How Ottawa residents took care of each other when no one else did

Zexi Li says she begged the city for help.

But after her complaints went unheeded for days, the 21-year-old resident of downtown Ottawa decided to take matters into her own hands – and stand up to the hundreds of disruptive, anti-government protesters occupying the streets outside her home.

“Of course, I recognised the very obvious concern for safety and what putting my name in opposition to these people would do, but I know the kind of person I am,” Li told Al Jazeera. “I knew I had the ability to take this on.”

Li is the named plaintiff in a class-action lawsuit against members of the so-called “Freedom Convoy”, which landed in Ottawa in late January to protest a cross-border vaccine mandate for truckers. Convoy participants and organisers, who included some white nationalist and far-right activists, occupied the streets of Canada’s capital for three weeks, demanding an end to all coronavirus curbs in the country and the fall of Prime Minister Justin Trudeau’s government.

The lawsuit successfully secured a court injunction ordering the truck drivers to stop honking their horns, a tactic they used for days in the heart of the city, sowing a sense of fear as local, provincial, and federal authorities did little to remove the group from downtown.

That widespread feeling that authorities had failed to prepare for the convoy’s arrival in Ottawa – and to quickly respond when it became clear participants sought to stay and were making life difficult in the city centre – pushed many local residents to act.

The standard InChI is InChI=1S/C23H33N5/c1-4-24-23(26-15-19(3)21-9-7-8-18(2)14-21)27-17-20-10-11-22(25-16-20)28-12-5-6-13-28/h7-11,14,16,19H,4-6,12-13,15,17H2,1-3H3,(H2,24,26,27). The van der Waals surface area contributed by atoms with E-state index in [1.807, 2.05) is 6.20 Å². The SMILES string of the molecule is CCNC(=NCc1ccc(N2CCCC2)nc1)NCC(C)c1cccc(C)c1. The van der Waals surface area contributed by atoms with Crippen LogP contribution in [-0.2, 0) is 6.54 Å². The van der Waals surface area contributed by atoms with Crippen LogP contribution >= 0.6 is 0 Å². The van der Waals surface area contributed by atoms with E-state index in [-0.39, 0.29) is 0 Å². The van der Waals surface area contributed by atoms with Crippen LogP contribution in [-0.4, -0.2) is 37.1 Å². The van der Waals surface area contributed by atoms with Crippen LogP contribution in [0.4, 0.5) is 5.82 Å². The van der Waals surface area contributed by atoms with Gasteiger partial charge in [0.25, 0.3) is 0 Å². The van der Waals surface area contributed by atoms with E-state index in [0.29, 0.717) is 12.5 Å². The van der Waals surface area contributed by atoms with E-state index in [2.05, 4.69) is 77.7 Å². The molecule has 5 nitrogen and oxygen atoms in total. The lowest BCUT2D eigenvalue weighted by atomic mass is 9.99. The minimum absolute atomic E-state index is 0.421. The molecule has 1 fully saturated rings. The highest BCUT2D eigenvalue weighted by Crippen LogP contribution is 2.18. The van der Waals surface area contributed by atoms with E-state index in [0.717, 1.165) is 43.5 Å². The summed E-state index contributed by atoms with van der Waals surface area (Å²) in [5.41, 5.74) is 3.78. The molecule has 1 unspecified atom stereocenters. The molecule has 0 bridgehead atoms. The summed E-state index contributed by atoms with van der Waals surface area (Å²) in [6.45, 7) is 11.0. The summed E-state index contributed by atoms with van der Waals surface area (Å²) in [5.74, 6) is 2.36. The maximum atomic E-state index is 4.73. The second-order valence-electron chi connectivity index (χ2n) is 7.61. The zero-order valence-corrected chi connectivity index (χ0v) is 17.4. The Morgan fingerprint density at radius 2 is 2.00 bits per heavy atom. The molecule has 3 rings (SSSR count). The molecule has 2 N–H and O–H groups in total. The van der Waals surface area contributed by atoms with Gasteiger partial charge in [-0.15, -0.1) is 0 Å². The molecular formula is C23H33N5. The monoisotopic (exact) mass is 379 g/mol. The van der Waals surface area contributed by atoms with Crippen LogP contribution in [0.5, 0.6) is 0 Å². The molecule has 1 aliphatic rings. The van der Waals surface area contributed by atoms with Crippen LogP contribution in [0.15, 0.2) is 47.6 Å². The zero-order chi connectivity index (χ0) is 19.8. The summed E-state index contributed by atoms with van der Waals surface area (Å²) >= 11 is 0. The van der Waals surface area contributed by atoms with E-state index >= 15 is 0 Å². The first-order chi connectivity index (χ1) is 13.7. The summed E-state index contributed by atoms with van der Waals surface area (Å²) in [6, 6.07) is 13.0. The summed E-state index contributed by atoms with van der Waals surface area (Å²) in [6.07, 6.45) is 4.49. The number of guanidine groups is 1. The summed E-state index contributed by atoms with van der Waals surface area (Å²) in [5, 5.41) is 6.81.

Li says she was motivated by a love for her community, which was being subjected to levels of noise that often reached above 100 decibels inside peoples’ homes – a level she described as “torturous” – and was even louder on the street. Prolonged exposure to anything above 70dB can cause hearing damage, according to the US Centers for Disease Control and Prevention (CDC).

“The police and really even the city gaslit all of us residents, saying that their operation was successful, that this [occupation] was peaceful, that there was nothing wrong with what was going on,” Li says. “I wanted to help. I just so desperately wanted to help my community, my neighbours, because I love them.”

Mutual support

Li was not alone. As the trucker occupation of Ottawa dragged on, forums and message boards sprung up online, and people offered to walk each other to or from work safely, to fetch groceries, or to bring elderly neighbours to medical or other appointments.

Roisin West, a local community organiser and experienced cook, began preparing and delivering daily meals for residents too afraid to leave their homes, alongside a makeshift group of other volunteer chefs and drivers.Meal requests have been coordinated through Instagram and local community groups, West explained, and clients came from all sectors of society – though many requests came from those most fearful of venturing outside, such as racialised people, disabled people, or members of the LGBTQ community.

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